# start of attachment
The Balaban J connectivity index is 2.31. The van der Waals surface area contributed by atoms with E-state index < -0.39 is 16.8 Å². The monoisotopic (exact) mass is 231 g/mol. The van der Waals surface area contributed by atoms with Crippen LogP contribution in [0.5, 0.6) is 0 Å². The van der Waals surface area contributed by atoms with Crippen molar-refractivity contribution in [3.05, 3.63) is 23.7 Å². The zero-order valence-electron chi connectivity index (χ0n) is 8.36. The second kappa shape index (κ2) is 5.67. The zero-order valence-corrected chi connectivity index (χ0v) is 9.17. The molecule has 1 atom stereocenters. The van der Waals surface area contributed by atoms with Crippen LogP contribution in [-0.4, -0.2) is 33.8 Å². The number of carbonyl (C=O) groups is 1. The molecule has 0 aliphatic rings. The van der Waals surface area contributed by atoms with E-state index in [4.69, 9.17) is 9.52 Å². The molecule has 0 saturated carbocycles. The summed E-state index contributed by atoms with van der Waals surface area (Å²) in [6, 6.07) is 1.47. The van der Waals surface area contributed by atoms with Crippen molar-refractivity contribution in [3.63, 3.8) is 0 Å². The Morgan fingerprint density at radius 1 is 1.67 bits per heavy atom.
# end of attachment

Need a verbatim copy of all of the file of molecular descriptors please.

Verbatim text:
The Balaban J connectivity index is 2.31. The van der Waals surface area contributed by atoms with E-state index < -0.39 is 16.8 Å². The monoisotopic (exact) mass is 231 g/mol. The van der Waals surface area contributed by atoms with Crippen LogP contribution in [0.5, 0.6) is 0 Å². The van der Waals surface area contributed by atoms with Crippen molar-refractivity contribution in [3.05, 3.63) is 23.7 Å². The zero-order valence-electron chi connectivity index (χ0n) is 8.36. The second kappa shape index (κ2) is 5.67. The zero-order valence-corrected chi connectivity index (χ0v) is 9.17. The molecule has 1 atom stereocenters. The van der Waals surface area contributed by atoms with Crippen LogP contribution in [-0.4, -0.2) is 33.8 Å². The number of carbonyl (C=O) groups is 1. The molecule has 0 aliphatic rings. The van der Waals surface area contributed by atoms with E-state index in [4.69, 9.17) is 9.52 Å². The molecule has 0 saturated carbocycles. The summed E-state index contributed by atoms with van der Waals surface area (Å²) in [6, 6.07) is 1.47. The van der Waals surface area contributed by atoms with Crippen molar-refractivity contribution in [3.63, 3.8) is 0 Å². The Morgan fingerprint density at radius 1 is 1.67 bits per heavy atom.